It is important to make the above-described gas flow dispersion barriers 6a,6b with a transparent material. If they should be made of any opaque material, they absorb a part of light radiated from the lamps 2 and become hotter. As a result, the gas flow dispersion barriers may be broken or may become sources for gaseous impurities, thereby adversely affecting the function of the apparatus to keep the temperature distribution of a wafer uniform or deteriorating the characteristics of the wafer. Such a problem can be successfully avoided if the gas flow dispersion barriers are made of a transparent material such as quartz or the like.
FIG. 3 is a perspective view showing a specific example of the gas flow dispersion barrier 6a or 6b. It is formed of a quartz plate B having a contour conforming to the cross-sectional configurations of the container 3 and seven short quartz-made pipes P extending through the quartz plate B and fusion-bonded thereto. FIG. 4 illustrates another embodiment of the gas flow dispersion barrier, in which ten through-holes H are formed through a quartz plate B. A variety of specific structures may be contemplated as effective structures of the gas flow dispersion barrier. A suitable structure may be determined in accordance with the shape of the container 3, the gas inlet 3a, the gas outlet 3b, gas flow velocity and other conditions. "Glass nets" made of crystallized glass may be used effectively as such gas flow dispersion barriers. Although the gas flow dispersion barrier 6a confronting the gas inlet 3a is essential, the gas flow dispersion barrier 6b disposed in a face-to-face relation with the gas outlet 3b may be omitted because non-uniformity in gas flow downstream of the object does not have a serious deleterious influence. In addition, each of the gas flow dispersion barriers may be formed of members arranged in two or more layers.
The present invention will next be described in further detail in the following Experiments in which silicon semiconductor wafers were subjected to a heat treatment in a flowing gaseous atmosphere, using a radiant heating apparatus of this invention.
FIGS. 5 and 6 illustrate a container 3 employed in the present Experiment. The container 3 is made of quartz and formed into a flattened parallelepipedal shape. It is provided at the center of one of its end walls with a tube 3p which forms the gas inlet 3a. The other end wall is kept open, thereby forming the gas outlet 3b. The container 3 has the following dimensions:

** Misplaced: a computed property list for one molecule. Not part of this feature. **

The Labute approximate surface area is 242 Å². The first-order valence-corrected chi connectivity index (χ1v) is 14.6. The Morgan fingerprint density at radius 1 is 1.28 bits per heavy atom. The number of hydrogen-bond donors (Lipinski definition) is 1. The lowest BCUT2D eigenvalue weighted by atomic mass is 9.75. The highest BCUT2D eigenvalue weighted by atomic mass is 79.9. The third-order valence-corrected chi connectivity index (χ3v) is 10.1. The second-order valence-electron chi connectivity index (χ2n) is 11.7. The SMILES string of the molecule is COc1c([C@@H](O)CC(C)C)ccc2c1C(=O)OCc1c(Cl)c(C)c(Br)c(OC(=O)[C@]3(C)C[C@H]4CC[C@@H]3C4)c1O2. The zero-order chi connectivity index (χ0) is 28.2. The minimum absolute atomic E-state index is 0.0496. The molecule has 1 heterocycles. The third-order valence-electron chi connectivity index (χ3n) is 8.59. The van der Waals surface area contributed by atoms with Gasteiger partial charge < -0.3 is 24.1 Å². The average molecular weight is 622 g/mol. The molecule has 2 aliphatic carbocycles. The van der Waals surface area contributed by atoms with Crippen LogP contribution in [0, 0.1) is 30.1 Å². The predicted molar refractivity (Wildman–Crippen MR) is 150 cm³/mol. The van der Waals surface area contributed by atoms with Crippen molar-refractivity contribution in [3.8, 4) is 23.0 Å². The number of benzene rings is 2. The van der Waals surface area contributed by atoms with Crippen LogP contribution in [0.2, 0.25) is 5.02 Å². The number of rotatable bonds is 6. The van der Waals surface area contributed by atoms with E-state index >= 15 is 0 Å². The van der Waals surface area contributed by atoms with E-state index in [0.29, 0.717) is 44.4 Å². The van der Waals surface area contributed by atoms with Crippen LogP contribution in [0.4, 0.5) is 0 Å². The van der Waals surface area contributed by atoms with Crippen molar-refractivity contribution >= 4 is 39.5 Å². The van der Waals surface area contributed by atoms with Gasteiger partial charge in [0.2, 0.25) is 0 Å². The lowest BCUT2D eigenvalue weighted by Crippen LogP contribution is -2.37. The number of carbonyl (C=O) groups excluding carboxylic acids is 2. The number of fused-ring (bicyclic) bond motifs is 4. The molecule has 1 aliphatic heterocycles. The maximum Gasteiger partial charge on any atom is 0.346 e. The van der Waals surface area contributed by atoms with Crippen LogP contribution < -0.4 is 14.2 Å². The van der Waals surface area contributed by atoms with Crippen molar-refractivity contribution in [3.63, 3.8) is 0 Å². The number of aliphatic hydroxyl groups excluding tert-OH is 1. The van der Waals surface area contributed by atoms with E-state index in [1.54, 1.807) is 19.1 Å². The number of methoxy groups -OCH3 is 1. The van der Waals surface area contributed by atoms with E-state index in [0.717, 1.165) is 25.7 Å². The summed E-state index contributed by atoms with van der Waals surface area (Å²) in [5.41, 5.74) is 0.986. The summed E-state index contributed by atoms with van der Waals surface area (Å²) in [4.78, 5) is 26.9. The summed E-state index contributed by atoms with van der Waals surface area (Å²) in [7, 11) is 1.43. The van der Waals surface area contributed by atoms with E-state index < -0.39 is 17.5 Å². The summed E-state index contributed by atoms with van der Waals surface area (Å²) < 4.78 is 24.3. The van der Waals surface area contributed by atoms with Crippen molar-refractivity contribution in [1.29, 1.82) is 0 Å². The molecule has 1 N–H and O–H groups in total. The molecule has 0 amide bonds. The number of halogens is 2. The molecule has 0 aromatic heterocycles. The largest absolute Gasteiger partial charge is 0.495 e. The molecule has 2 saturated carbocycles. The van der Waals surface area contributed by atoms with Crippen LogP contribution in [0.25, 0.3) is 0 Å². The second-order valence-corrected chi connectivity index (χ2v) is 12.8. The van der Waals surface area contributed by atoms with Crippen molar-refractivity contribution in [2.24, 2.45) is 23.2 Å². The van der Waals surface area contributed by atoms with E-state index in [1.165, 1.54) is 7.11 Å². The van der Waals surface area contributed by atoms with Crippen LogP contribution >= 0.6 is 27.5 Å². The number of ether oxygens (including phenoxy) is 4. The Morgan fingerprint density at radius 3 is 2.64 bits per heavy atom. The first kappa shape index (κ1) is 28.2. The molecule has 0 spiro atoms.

______________________________________Length (L1) 264 mm;Width (W1) 210 mm;Height (H1) 60 mm;Wall thickness (T1) 3 mm.______________________________________
A gas flow dispersion barrier 6 is provided at such a location that its distance D1 from the inner surface of the one end wall of the container 3 is 10 mm. The gas flow dispersion barrier 6 has the same configurations as the embodiment shown in FIG. 4 and its dimensions are as follows:
______________________________________Width (W2) 204 mm;Height (H2) 54 mm;Thickness (T2) 3 mm.______________________________________
The gas flow dispersion barrier 6 defines ten through-holes H having a diameter of 10 mm, in two rows, namely, 5 holes in the upper row and the remaining 5 holes in the lower row. It is fixedly secured in place along its circumferential edge on the inner circumferential surface of the container 3.
A mirror-polished silicon semiconductor wafer of 4 inches in diameter was positioned in the center of the container 3 by holding the wafer on a quartz-made support. Thereafter, light was irradiated onto the wafer from the plane light-source units--each of which units was constructed by arranging 12 halogen lamps each of 2 KW rated power consumption--provided respectively in upper and lower parts of the container 3 while introducing a gas mixture of argon with oxygen in such an amount that the partial pressure of oxygen would have become 130 mmHg, at a flow velocity of 2000 cm3 /minute through the gas inlet 3a. After an elapsed time of 3 minutes from the turning on of the lamps, the thickness of the oxide film formed on the surface of the wafer was measured at various points by means of an ellipsometer. Namely, as shown in FIG. 7, thicknesses of the oxide film were measured at the central point a of the wafer 5, and 6 points b-g arranged along a small circle as well as 12 points h-s distributed along a large circle, namely, at 19 points in total. Measurement results are as follows. Incidentally, the letter F stands for "orientation flat" in FIG. 7.